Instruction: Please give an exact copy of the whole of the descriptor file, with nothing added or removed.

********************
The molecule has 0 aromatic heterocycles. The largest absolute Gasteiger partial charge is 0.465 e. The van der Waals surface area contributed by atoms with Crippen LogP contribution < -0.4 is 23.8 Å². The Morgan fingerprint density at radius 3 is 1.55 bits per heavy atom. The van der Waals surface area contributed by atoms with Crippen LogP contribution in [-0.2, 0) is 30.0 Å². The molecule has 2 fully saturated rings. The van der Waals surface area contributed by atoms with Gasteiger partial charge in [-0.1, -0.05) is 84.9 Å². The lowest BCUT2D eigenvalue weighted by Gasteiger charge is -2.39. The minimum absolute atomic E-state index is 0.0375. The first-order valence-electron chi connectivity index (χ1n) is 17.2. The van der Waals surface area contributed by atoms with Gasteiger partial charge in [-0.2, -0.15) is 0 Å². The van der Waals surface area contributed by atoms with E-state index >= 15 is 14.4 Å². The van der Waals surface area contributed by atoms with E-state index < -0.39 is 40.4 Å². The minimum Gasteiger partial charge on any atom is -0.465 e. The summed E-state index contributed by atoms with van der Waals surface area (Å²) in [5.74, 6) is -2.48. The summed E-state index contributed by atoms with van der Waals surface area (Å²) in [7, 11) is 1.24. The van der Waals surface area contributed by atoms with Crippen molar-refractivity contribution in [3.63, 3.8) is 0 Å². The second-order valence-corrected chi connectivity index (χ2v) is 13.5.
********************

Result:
The molecule has 0 aromatic heterocycles. The largest absolute Gasteiger partial charge is 0.465 e. The van der Waals surface area contributed by atoms with Crippen LogP contribution < -0.4 is 23.8 Å². The Morgan fingerprint density at radius 3 is 1.55 bits per heavy atom. The van der Waals surface area contributed by atoms with Crippen LogP contribution in [-0.2, 0) is 30.0 Å². The molecule has 2 fully saturated rings. The van der Waals surface area contributed by atoms with Gasteiger partial charge in [-0.1, -0.05) is 84.9 Å². The lowest BCUT2D eigenvalue weighted by Gasteiger charge is -2.39. The minimum absolute atomic E-state index is 0.0375. The first-order valence-electron chi connectivity index (χ1n) is 17.2. The van der Waals surface area contributed by atoms with Gasteiger partial charge in [-0.2, -0.15) is 0 Å². The van der Waals surface area contributed by atoms with E-state index >= 15 is 14.4 Å². The van der Waals surface area contributed by atoms with E-state index < -0.39 is 40.4 Å². The minimum Gasteiger partial charge on any atom is -0.465 e. The summed E-state index contributed by atoms with van der Waals surface area (Å²) in [5.74, 6) is -2.48. The summed E-state index contributed by atoms with van der Waals surface area (Å²) in [7, 11) is 1.24. The van der Waals surface area contributed by atoms with Crippen molar-refractivity contribution in [3.63, 3.8) is 0 Å². The second-order valence-corrected chi connectivity index (χ2v) is 13.5.